Got a work-issued cell phone?
Many employees need to use cell phones over the course of their work, and their company might decide to provide a company-issued device to support them. We did an online search about using work-issued cell phones, and are excited to share a summary of what we found! Accordingly, here are some points and tips you might want to consider*:
• Your employer might have a policy or agreement about this, possibly explaining things like:
– Whether or not you can use it for private use.
– The phone is the property of the company.
– You need to return the phone upon termination of employment.
– Misuse might result in disciplinary action and possible termination.
-General guidelines about safe cell phone use such as not using the phone while driving or operating equipment, not using the phone during meetings, etc.
– What tracking software will be running behind the scenes.
– That access to open/public wifi networks is restricted to minimize hacking risk.
– A disclaimer specifying that if you are allowed to use it for personal use, your employer can review your phone activity and content such as saved files or texts.
• Your company might have restrictions about apps, and might track mobile data and usage.
• Review your employer’s specific policies, and ask questions if you are unsure, such as to ensure you know what will be tracked and if your photos and contacts can suddenly be deleted.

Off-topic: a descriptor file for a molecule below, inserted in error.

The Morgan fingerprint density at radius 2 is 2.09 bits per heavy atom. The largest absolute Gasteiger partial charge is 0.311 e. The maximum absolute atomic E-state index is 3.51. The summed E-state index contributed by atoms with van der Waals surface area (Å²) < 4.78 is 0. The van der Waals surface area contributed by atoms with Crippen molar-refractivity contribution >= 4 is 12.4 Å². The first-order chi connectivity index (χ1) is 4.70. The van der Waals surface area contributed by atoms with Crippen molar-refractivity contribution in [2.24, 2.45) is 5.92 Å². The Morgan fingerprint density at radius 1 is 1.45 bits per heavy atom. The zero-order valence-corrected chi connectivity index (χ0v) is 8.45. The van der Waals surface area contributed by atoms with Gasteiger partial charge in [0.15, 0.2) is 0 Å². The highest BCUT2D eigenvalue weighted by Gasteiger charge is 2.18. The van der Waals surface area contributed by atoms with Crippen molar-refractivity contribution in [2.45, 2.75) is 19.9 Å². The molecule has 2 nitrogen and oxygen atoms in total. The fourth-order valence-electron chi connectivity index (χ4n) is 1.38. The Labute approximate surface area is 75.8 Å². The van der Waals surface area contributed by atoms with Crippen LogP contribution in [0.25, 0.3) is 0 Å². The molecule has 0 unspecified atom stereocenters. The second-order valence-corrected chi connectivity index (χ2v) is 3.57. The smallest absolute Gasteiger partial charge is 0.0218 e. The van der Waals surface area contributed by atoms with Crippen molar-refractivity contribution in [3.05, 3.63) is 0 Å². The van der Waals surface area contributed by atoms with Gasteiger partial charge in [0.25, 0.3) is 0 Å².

• Clarify with your company what’s included in your phone package, and “who will be liable for any costs incurred if you go over your data, texts, or minutes allowance.”
• Keep in mind that at the end of your employment, you have to give the device back to your employer, and if your employment is suddenly terminated, you might not have a chance to back up and remove personal data like your pictures, texts, and contacts. So consider backing up your information:
– But, there’s a risk that you might also accidentally back up private company data, “and if you leave the company and still have that data, your employer might decide to take legal action.”
• Also, be aware of the possibility of a data wipes without warning, such as in the event of a suspected hack your company might suddenly wipe all company devices. So again, maybe back up your device, but keeping in mind the above risk.
• There might be some degree of device monitoring, to detect sexual harassment, etc., and this might require a wide range of data being collected: This might or might not exclude personal emails or texts, but often includes call and web search history. Also, phone calls might be recorded and voicemails reviewed. And while not common, sometimes employers can view social media account activity.
We hope we’ve provided some things for you to think about.
*This article is not advice including it is not legal or business advice. If you need these services, please look for them such as in your region.